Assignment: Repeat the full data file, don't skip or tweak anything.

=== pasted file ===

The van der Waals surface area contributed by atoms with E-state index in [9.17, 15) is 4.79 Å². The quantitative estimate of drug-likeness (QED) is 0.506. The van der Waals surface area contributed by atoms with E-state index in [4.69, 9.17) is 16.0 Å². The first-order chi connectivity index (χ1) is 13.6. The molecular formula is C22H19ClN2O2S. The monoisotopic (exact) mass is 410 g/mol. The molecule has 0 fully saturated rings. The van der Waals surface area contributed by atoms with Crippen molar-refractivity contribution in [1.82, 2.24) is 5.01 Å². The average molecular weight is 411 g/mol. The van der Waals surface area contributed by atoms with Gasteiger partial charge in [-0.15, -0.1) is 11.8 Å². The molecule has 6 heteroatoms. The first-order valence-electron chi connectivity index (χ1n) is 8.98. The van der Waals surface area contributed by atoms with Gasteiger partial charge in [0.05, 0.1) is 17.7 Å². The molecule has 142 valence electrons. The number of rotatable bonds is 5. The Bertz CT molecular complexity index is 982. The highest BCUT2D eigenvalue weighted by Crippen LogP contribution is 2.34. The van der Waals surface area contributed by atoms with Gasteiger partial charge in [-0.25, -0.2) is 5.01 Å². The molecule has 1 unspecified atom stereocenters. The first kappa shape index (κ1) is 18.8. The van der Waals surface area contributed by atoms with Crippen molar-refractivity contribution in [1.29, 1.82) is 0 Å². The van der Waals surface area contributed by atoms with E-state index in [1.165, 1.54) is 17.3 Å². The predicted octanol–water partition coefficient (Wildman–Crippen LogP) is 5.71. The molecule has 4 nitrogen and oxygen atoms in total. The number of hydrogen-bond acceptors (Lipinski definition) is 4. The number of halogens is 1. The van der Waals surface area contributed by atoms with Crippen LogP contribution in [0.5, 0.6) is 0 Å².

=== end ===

The van der Waals surface area contributed by atoms with E-state index in [9.17, 15) is 4.79 Å². The quantitative estimate of drug-likeness (QED) is 0.506. The van der Waals surface area contributed by atoms with E-state index in [4.69, 9.17) is 16.0 Å². The first-order chi connectivity index (χ1) is 13.6. The molecular formula is C22H19ClN2O2S. The monoisotopic (exact) mass is 410 g/mol. The molecule has 0 fully saturated rings. The van der Waals surface area contributed by atoms with Crippen molar-refractivity contribution in [1.82, 2.24) is 5.01 Å². The average molecular weight is 411 g/mol. The van der Waals surface area contributed by atoms with Gasteiger partial charge in [-0.15, -0.1) is 11.8 Å². The molecule has 6 heteroatoms. The first-order valence-electron chi connectivity index (χ1n) is 8.98. The van der Waals surface area contributed by atoms with Gasteiger partial charge in [0.05, 0.1) is 17.7 Å². The molecule has 142 valence electrons. The number of rotatable bonds is 5. The Bertz CT molecular complexity index is 982. The highest BCUT2D eigenvalue weighted by Crippen LogP contribution is 2.34. The van der Waals surface area contributed by atoms with Gasteiger partial charge in [-0.25, -0.2) is 5.01 Å². The molecule has 1 unspecified atom stereocenters. The first kappa shape index (κ1) is 18.8. The van der Waals surface area contributed by atoms with Crippen molar-refractivity contribution in [1.29, 1.82) is 0 Å². The van der Waals surface area contributed by atoms with E-state index in [1.165, 1.54) is 17.3 Å². The predicted octanol–water partition coefficient (Wildman–Crippen LogP) is 5.71. The molecule has 4 nitrogen and oxygen atoms in total. The number of hydrogen-bond acceptors (Lipinski definition) is 4. The number of halogens is 1. The van der Waals surface area contributed by atoms with Crippen LogP contribution in [0.5, 0.6) is 0 Å².